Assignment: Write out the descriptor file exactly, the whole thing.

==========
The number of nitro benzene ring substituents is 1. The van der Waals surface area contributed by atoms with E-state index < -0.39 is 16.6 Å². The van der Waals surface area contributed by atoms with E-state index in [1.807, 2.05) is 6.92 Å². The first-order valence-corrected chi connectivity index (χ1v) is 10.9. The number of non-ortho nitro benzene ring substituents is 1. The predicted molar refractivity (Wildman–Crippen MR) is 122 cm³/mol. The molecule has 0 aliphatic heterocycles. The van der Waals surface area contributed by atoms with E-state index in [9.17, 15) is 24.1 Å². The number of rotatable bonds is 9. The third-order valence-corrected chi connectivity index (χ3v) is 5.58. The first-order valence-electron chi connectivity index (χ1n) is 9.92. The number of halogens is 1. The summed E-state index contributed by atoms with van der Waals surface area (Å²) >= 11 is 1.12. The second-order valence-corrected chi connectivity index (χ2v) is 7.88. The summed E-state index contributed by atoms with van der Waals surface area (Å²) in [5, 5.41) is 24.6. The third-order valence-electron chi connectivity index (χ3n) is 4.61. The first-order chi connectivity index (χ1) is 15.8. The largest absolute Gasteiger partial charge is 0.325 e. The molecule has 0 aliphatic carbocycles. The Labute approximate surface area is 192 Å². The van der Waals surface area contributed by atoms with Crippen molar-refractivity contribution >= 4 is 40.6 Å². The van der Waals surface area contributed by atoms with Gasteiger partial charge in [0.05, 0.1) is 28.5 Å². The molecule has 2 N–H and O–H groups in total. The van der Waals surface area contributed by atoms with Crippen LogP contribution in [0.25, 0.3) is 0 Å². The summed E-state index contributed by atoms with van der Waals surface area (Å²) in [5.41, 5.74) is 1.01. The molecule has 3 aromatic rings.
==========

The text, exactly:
The number of nitro benzene ring substituents is 1. The van der Waals surface area contributed by atoms with E-state index < -0.39 is 16.6 Å². The van der Waals surface area contributed by atoms with E-state index in [1.807, 2.05) is 6.92 Å². The first-order valence-corrected chi connectivity index (χ1v) is 10.9. The number of non-ortho nitro benzene ring substituents is 1. The predicted molar refractivity (Wildman–Crippen MR) is 122 cm³/mol. The molecule has 0 aliphatic heterocycles. The van der Waals surface area contributed by atoms with E-state index in [9.17, 15) is 24.1 Å². The number of rotatable bonds is 9. The third-order valence-corrected chi connectivity index (χ3v) is 5.58. The first-order valence-electron chi connectivity index (χ1n) is 9.92. The number of halogens is 1. The summed E-state index contributed by atoms with van der Waals surface area (Å²) >= 11 is 1.12. The second-order valence-corrected chi connectivity index (χ2v) is 7.88. The summed E-state index contributed by atoms with van der Waals surface area (Å²) in [5, 5.41) is 24.6. The third-order valence-electron chi connectivity index (χ3n) is 4.61. The first-order chi connectivity index (χ1) is 15.8. The largest absolute Gasteiger partial charge is 0.325 e. The molecule has 0 aliphatic carbocycles. The Labute approximate surface area is 192 Å². The van der Waals surface area contributed by atoms with Crippen molar-refractivity contribution >= 4 is 40.6 Å². The van der Waals surface area contributed by atoms with Gasteiger partial charge in [0.05, 0.1) is 28.5 Å². The molecule has 2 N–H and O–H groups in total. The van der Waals surface area contributed by atoms with Crippen LogP contribution in [0.25, 0.3) is 0 Å². The summed E-state index contributed by atoms with van der Waals surface area (Å²) in [5.41, 5.74) is 1.01. The molecule has 3 aromatic rings.